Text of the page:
Russia’s Luna-25 crashes into moon while India prepares landing

21 Aug 2023

Image: © Aleksandr/

Roscosmos said over the weekend that the space agency lost all contact with Luna-25 and that the spacecraft had ‘ceased to exist’.

Russia’s first attempt to land on the moon in 47 years has failed as the country’s space agency confirmed it lost contact with the Luna-25 spacecraft on Saturday (19 August).

In a widely reported statement, space agency Roscosmos said that contact was lost at approximately 12:57pm Irish time after Luna-25 ran into difficulties and reported “abnormal situation”.

“The apparatus moved into an unpredictable orbit and ceased to exist as a result of a collision with the surface of the moon,” the statement read.

The first lunar mission Russia has launched since 1976, during the time of the Sovie Union, Luna-25 was launched into space aboard the Soyuz 2.1b rocket from the Vostochny spaceport in the Russian Far East on 11 August.

Luna-25 was an uncrewed mission set to explore the elusive south pole of the moon, where scientists believe there is a possibility of the existence of frozen water. This is because there are parts of the lunar south pole that are perpetually obscured from sunlight.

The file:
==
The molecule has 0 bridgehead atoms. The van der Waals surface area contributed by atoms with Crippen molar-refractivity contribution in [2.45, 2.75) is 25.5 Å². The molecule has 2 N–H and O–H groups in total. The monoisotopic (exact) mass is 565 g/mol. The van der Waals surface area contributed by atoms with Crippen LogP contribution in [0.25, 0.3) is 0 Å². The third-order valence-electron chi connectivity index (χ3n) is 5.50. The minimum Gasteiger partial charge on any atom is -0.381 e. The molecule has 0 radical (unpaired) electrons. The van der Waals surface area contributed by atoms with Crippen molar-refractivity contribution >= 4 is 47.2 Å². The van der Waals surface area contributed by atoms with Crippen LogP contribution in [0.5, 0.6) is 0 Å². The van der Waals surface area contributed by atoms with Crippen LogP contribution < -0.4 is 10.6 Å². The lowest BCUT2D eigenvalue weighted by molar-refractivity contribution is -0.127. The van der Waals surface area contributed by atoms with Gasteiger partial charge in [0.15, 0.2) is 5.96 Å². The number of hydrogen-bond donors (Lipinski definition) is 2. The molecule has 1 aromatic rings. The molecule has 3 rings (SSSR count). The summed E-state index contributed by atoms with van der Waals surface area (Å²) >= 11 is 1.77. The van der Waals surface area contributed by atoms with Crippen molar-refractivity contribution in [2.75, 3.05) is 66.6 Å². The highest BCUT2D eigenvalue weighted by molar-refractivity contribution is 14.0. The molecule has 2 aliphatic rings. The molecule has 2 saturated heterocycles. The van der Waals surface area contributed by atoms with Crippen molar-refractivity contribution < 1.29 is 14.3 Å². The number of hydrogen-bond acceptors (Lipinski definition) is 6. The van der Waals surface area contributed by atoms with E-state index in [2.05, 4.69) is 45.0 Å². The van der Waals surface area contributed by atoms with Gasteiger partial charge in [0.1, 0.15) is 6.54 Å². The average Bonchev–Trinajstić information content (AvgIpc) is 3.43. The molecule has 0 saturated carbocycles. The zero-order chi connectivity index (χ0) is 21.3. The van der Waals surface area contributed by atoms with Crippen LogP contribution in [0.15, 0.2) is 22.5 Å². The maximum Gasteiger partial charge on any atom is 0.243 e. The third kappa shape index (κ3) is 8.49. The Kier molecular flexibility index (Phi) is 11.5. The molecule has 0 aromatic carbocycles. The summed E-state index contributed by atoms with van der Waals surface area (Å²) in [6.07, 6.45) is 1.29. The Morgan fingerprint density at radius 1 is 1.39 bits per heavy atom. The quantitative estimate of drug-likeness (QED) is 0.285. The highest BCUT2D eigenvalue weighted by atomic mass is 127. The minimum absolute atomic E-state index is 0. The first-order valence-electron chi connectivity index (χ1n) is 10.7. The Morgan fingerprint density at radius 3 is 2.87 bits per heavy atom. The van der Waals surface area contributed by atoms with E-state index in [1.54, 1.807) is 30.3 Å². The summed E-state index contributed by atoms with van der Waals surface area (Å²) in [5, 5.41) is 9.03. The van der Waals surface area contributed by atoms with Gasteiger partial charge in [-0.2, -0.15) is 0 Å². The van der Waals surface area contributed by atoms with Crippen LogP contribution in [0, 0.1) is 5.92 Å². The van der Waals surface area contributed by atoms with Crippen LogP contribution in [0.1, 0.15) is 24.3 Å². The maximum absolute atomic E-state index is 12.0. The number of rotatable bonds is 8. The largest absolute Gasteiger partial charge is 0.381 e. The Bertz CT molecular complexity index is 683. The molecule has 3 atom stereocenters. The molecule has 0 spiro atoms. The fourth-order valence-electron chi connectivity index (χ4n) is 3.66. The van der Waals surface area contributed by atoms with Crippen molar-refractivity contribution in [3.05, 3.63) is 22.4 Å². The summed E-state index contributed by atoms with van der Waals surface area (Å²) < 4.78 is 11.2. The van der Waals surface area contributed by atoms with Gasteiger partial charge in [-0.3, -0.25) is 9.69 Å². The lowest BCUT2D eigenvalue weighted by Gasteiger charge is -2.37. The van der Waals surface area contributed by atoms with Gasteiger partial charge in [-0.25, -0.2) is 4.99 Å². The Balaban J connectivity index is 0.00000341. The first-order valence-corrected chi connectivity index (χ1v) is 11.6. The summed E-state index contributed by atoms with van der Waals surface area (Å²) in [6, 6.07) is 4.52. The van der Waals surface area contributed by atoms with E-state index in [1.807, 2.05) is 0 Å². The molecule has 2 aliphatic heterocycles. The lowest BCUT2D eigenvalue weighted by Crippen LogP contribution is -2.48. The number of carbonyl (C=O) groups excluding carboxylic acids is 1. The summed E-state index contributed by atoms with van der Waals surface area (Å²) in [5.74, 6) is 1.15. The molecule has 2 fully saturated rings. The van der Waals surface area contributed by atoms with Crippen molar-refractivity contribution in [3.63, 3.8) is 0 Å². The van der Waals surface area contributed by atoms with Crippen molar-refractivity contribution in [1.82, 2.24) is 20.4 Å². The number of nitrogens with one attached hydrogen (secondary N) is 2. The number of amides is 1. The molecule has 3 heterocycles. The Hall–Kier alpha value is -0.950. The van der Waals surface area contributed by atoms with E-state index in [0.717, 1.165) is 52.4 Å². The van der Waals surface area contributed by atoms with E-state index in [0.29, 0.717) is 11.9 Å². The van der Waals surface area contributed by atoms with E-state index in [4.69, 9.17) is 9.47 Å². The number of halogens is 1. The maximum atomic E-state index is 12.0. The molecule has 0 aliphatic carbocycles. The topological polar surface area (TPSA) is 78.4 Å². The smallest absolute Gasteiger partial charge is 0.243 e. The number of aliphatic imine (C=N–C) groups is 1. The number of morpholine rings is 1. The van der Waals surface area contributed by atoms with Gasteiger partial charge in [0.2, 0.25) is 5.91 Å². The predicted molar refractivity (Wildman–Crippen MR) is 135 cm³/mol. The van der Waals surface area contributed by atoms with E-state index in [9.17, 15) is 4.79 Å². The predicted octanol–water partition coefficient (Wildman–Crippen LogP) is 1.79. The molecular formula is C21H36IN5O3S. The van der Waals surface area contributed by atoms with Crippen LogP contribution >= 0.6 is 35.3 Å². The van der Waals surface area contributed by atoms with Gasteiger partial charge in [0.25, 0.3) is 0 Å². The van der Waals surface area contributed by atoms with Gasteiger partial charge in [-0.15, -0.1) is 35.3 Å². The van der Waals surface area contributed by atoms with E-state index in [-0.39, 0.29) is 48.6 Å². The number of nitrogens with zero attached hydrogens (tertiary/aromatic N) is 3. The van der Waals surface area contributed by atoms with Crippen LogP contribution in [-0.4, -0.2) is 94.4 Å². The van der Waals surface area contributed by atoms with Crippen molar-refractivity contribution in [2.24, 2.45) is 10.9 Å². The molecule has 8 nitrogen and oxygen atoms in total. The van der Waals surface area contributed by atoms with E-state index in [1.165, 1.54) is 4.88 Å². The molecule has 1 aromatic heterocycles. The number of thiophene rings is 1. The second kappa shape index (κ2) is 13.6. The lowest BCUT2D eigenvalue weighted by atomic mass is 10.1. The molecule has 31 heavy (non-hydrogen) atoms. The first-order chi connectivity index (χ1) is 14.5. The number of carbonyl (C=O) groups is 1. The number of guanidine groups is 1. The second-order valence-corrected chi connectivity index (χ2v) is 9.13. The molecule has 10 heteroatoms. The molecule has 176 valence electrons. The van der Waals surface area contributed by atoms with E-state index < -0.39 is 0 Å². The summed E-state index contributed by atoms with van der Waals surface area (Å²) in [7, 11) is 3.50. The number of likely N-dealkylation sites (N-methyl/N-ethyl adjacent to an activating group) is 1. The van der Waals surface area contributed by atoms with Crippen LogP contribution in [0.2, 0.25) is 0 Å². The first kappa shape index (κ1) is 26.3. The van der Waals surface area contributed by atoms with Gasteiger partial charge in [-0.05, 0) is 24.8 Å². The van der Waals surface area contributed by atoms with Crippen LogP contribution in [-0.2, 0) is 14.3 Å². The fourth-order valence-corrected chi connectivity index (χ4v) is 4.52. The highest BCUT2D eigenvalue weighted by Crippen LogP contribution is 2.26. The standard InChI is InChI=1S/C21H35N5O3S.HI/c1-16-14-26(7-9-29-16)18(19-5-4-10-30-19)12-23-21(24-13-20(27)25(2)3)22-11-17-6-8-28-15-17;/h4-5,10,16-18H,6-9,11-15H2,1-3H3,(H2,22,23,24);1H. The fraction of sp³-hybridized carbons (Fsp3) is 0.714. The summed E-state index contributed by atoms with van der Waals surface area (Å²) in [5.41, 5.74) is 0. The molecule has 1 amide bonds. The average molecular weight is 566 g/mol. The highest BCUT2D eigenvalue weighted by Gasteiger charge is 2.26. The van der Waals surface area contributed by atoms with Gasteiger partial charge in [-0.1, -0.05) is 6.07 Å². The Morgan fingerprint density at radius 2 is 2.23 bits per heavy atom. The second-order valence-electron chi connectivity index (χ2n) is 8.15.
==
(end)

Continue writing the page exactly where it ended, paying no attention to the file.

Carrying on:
Russia launched the spacecraft only days after India launched its Chandrayaan-3 mission to explore the same parts of the moon, the country’s third attempt at the difficult endeavour. No country has ever landed on the south pole of the moon.

Even though Russia launched Luna-25 after its Indian counterpart was launched, the spacecraft was expected to make a soft landing on the lunar surface slightly ahead of Chandrayaan-3.

A spokesperson for the Indian Space Research Organisation (ISRO) told BBC News that the space agency was disappointed the Russian mission failed. “Every space mission is very risky and highly technical. It’s unfortunate that Luna-25 has crashed,” they said.

While Russia is no longer in the race to land a mission on the southern pole of the moon, all eyes are now on India as Chandrayaan-3 inches closer to the lunar surface. ISRO said that the spacecraft is set to land on the moon on 23 August at around 6pm Indian Standard Time.

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Vish Gain is a journalist with Silicon Republic